Most books by sitting CEOs seem like they are pure fluff pieces, or worse, pure vanity projects. As such, when I was contacted by a Penguin publicist about having a chat with David Novak, CEO of YUM! Brands about his new book, Taking People With You, I jumped at the chance to talk with him because he is so experienced and successful at scaling --Yum Brands! includes Taco Bell, Pizza Hut, and KFC -- which what Huggy Rao and I are currently studying. But I didn't expect much from the book. To my surprise, after spending a good hour and half with the book in anticipation of the conversation, I was stunned by how good it is -- Novak really digs into the details of what he does to sustain, grow, and keep improving this huge company, and how any boss can learn from what he and his colleagues do.
The reason the book rises above most others of the genre is that it is based on a program that Mr. Novak teaches himself about eight times a year to people at YUM!, which is also called Taking People With You. This book is based on that program, so it contains many of the specifics from this program, which as he told me, he has refined over the years as he teaches it about 8 times a year and, so far, it has involved about 4000 people from YUM! The three overall sections are: Get Your Mindset Right, Have a Plan: Strategy, Structure, and Culture, and Follow Through to Get Results. These headlines are typical, and certainly not original, but once I started digging into how the book deals with them, I was very impressed with the detail, and specific suggestions, and how each chapter contains such specific and useful tools. Consider a few "picture step-by-step change," "choose powerful versus limiting mindsets," "get to know people," "get whole brained," and there are self-assessment tools throughout. I argued in Good Boss, Bad Boss that the key to effective leadership, and one of the hardest things for any leader to achieve is self-awareness, knowledge of ones strengths and weaknesses and being in tune with what it feels like to work for you. Taking People With You impressed me so much because it shows how to become more self-aware as a leader, and spotlights the specific skills that every leader needs to be effective.
As for Mr Novak, I found him quite delightful, straightforward, and most efficient. I was especially struck with a few things he emphasized. First, when I asked him how he spent his time, he answered that developing great leaders in the company was his number one priority. Unlike so many companies who turn this responsibility over to professional trainers or worse yet outside vendors, Mr. Novak has developed and taught the Taking People With You workshop himself to 4000 people, and is now "cascading" it so his senior executives will teach it to others as well, so the plan is to touch 35,000 people in the company.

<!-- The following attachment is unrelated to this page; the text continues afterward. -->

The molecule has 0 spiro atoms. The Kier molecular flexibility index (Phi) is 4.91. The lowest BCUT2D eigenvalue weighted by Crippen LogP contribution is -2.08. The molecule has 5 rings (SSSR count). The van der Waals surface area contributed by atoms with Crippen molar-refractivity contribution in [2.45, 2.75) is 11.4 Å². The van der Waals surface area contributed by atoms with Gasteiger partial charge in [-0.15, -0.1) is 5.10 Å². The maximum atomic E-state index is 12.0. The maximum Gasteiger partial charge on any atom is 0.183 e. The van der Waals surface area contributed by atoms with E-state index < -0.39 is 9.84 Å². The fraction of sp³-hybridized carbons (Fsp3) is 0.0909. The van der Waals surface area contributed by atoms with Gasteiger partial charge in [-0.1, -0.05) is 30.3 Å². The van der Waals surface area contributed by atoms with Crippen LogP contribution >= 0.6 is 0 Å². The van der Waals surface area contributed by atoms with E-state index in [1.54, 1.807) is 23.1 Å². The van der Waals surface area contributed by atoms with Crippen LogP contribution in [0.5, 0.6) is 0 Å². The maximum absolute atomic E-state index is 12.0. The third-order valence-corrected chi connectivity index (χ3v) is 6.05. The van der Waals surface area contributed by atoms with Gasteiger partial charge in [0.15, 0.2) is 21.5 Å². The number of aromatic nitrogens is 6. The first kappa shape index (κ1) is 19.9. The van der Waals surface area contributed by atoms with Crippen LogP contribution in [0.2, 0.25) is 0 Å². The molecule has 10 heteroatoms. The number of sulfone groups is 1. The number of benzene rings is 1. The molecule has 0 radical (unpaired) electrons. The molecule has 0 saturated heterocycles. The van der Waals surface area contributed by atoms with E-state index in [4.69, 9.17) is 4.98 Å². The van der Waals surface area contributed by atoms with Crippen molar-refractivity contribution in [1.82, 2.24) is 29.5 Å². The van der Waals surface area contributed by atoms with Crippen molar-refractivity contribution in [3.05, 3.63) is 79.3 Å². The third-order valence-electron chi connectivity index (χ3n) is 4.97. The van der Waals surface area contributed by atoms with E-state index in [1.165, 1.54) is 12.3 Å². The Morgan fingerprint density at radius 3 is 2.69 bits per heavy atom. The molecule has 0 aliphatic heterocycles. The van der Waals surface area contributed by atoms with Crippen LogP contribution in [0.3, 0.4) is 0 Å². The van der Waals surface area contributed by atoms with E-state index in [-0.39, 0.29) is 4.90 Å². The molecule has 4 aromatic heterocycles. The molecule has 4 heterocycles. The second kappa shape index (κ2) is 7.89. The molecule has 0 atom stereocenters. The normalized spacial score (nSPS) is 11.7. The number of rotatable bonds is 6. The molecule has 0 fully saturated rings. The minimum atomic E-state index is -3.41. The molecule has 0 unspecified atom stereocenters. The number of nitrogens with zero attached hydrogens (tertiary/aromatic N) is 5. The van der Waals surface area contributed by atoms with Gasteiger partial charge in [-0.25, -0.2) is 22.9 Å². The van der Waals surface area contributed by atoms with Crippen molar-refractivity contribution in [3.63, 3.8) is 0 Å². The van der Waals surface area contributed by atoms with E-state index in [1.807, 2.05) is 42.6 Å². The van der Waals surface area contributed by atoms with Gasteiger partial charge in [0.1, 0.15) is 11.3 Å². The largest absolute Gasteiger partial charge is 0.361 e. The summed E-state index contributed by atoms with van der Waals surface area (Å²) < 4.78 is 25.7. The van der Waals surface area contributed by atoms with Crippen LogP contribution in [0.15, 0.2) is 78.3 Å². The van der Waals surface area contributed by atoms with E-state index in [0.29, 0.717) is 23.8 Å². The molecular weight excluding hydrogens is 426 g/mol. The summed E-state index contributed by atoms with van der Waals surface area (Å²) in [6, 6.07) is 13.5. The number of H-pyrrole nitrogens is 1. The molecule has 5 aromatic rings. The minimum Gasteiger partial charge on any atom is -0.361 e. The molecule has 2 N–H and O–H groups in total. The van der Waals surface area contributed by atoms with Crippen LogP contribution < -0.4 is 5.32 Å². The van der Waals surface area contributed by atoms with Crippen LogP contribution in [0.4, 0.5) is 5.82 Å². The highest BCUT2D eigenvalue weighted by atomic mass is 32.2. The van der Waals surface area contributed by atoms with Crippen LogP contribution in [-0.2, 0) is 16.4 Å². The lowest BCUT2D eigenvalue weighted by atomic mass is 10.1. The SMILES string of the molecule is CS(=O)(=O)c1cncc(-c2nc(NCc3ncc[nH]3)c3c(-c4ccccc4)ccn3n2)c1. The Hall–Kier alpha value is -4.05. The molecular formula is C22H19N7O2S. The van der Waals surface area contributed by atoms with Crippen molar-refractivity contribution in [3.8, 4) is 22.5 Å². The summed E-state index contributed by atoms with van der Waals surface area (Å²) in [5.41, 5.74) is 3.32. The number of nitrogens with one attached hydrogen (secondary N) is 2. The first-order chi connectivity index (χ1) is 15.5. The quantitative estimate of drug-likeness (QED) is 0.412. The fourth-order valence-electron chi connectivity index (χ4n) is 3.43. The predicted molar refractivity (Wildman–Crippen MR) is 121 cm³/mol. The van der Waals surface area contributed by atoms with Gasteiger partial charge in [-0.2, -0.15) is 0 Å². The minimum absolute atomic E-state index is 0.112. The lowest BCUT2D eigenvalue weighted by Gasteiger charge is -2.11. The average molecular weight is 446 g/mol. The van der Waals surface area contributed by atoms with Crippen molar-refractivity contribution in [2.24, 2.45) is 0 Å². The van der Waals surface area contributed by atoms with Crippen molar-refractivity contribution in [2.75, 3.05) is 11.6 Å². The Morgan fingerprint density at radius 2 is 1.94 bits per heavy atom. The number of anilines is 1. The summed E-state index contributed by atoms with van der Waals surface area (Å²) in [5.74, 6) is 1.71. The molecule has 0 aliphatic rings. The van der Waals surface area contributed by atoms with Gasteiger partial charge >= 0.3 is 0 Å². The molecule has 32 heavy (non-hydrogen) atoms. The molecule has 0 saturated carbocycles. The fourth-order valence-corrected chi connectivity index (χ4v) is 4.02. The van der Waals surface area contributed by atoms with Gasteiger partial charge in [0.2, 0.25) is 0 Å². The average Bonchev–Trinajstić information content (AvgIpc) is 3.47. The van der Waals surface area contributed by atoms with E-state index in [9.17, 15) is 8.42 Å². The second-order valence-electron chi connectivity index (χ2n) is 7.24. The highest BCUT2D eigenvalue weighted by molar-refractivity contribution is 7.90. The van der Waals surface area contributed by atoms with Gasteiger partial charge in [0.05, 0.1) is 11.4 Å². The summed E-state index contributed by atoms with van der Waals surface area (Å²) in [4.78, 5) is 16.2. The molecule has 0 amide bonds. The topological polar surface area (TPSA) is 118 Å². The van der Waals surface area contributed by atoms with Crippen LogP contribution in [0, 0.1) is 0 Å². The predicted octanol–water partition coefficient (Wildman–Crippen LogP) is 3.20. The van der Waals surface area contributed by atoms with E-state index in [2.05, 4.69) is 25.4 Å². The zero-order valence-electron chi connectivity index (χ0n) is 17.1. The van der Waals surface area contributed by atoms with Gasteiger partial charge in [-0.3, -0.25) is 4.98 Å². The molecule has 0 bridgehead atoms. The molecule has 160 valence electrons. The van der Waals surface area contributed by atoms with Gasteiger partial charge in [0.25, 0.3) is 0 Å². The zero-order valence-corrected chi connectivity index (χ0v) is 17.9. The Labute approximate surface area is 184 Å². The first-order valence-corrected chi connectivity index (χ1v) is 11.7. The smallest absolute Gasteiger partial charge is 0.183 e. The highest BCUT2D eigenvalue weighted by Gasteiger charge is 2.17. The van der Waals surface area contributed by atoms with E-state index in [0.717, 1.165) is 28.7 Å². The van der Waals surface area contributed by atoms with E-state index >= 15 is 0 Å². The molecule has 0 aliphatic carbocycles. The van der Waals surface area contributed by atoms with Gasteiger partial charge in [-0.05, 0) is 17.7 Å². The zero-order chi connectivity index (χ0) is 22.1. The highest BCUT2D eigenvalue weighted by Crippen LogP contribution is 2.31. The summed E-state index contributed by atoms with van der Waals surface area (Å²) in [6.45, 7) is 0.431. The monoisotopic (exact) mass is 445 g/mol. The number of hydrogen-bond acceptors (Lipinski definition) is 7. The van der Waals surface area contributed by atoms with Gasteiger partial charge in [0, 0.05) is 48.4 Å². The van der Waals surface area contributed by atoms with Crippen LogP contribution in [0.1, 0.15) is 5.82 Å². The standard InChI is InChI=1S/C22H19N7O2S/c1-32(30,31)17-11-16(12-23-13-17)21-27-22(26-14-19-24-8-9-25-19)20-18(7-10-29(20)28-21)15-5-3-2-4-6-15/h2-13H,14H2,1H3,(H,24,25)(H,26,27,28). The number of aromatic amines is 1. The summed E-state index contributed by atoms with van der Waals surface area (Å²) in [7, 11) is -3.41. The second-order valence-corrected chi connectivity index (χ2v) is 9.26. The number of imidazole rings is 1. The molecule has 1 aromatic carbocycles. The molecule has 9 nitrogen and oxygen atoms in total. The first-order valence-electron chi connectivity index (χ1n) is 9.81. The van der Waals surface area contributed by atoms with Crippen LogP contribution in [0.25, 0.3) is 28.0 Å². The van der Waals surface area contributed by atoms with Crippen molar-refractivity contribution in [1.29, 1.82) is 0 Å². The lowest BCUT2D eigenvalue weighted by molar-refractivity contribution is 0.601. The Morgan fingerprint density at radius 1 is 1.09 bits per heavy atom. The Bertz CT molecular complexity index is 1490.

Second, when I asked him about bad behavior (as readers of this blog know, I have written quite a bit about how "bad is stronger than good"), he had a great line, something like: "We are a company that believes in recognition, and that means recognizing both good and bad behavior." When I asked for an example, he said that YUM! "is not the place for you if you think that you are better than everyone else." He argued this is especially important to the company, because if managers and leaders see themselves as better than the people who work in their stores or better than their customers, then it undermines their ability to understand customer's and employee's motivations and needs, and it causes them to keep their distance from people they should be interacting with and listening carefully to every day. (Note I was especially struck by this because I am reading Adam Lashinsky's wonderful new book Inside Apple, which certainly is a different culture, as it Apple appears to be a place where people are more or less required to think of themselves as better than others. I will write something on Inside Apple later in the week.)
Third, Mr. Novak also had some interesting thoughts on what he called "the tensions between centralization decentralization," and he argued that one of the keys to YUM!'s success -- which is doing incredibly well in China and other international markets -- is that, while there are multiple non-negotiable elements of the culture (I like "Be Restaurant and Customer Maniacs... Now!), they err on the side of decentralization. He emphasized this meant that in places like China and India, the country team is made-up of mostly locals who understand the culture and it meant customizing menus for local tastes such as selling more desserts in France and having more vegetarian choices in India. I was quite interested to hear him talk about this approach, because as we are studying scaling, this tension between having a core set of principles and a shared mindset in concert with the need to give people enough decision-making power to adapt to local conditions is something that comes up again and again, whether we talk to someone like David who is opening thousands of restaurants in China or a chef in San Francisco who has just opened his second restaurant that is in a much different neighborhood than the first.
Once again, Taking People With You with is a good read and is especially impressive because it is the rare leadership book that contains specific steps you can take to become more aware and more skilled at your craft.